WASHINGTON (Reuters) - To the Democrats running for president of the United States, corporations charge too much for medicines and other critical goods, do not pay enough in taxes and repay bailouts by taking jobs overseas.
Senator Elizabeth Warren of Massachusetts led the anti-corporate charge early in the debate on Wednesday night, vowing to break up monopolies and saying the U.S. economy was skewed toward the rich.
“Who is this economy really working for? It’s doing great for a thinner and thinner slice at the top. It’s doing great for giant drug companies. It’s just not doing great for people who are trying to get a prescription filled,” she said.
“It’s doing great for people who want to invest in private prisons, just not for the African-Americans and Latinos whose families are torn apart,” she added. “It’s doing great for giant oil companies that want to drill everywhere, just not for the rest of us who are watching climate change bear down upon us.”
Former Representative Beto O’Rourke of Texas pointed out that no one from Purdue Pharma had gone to jail. The company is accused of being deceptive about the addictive nature of OxyContin pain medication. Purdue has denied wrongdoing.
“In my administration, we will hold them to account,” O’Rourke said. “We will make sure that they pay a price.”
Asked about Warren’s plan to force Facebook Inc, Amazon and Alphabet Inc’s Google to sell companies they had purchased, Senator Cory Booker of New Jersey said he did not disagree - and then he went further.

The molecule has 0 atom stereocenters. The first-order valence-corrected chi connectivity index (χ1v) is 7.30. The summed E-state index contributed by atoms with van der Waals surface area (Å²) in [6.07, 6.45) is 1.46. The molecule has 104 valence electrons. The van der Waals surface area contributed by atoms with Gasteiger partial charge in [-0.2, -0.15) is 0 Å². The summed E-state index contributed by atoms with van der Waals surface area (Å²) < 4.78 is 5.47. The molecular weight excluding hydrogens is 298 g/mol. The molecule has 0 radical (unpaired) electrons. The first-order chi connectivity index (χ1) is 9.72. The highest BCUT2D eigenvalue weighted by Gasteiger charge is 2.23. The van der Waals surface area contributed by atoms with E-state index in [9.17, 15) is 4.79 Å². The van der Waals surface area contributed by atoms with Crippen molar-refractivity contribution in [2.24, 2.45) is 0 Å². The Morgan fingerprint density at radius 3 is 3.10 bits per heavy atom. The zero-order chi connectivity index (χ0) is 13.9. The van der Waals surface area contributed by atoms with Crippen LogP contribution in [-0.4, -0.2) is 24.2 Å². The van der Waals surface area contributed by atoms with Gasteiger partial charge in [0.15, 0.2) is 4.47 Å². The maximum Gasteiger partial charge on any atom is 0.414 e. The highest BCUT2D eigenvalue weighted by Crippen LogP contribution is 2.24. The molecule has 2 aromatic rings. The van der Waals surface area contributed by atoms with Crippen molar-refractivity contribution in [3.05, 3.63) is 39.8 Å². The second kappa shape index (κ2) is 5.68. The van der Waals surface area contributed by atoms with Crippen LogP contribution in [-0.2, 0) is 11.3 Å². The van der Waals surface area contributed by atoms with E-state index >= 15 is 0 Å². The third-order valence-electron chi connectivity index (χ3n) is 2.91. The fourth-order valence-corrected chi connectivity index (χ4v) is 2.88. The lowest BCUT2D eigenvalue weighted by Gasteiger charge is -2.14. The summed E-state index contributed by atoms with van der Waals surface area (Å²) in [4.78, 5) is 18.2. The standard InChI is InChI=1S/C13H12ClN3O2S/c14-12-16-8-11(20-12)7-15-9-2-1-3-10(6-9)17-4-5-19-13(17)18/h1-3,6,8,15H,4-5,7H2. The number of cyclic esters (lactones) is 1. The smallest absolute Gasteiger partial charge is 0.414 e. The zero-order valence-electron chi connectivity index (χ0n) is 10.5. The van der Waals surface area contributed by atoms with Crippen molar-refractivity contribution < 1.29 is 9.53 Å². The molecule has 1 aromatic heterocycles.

“You see the evidence of ... how dignity is being stripped from labor, and we have people that work full-time jobs and still can’t make a living wage,” he said.
He also noted concerns about concentration in the agricultural sector, where seed and chemical mergers, like Bayer AG and Monsanto, have cut the number of companies serving farmers.
He called out giants such as Halliburton Co and Amazon, saying it was time to change the fact they “pay nothing in taxes.”
Representative Tim Ryan from Ohio bitterly recounted how the federal government saved U.S. automakers during the 2008 recession.
“General Motors got a tax cut. General Motors got a bailout. And then they have the audacity to move a new car that they’re going to produce to Mexico,” he said.
Washington state Governor Jay Inslee said he supported unions, noting the huge disparity in wages between chief executives and line workers.
“It is not right that the CEO of McDonald’s makes 2,100 times more than the people slinging hash at McDonalds,” he said.
Reporting by Diane Bartz; editing by Jonathan Oatis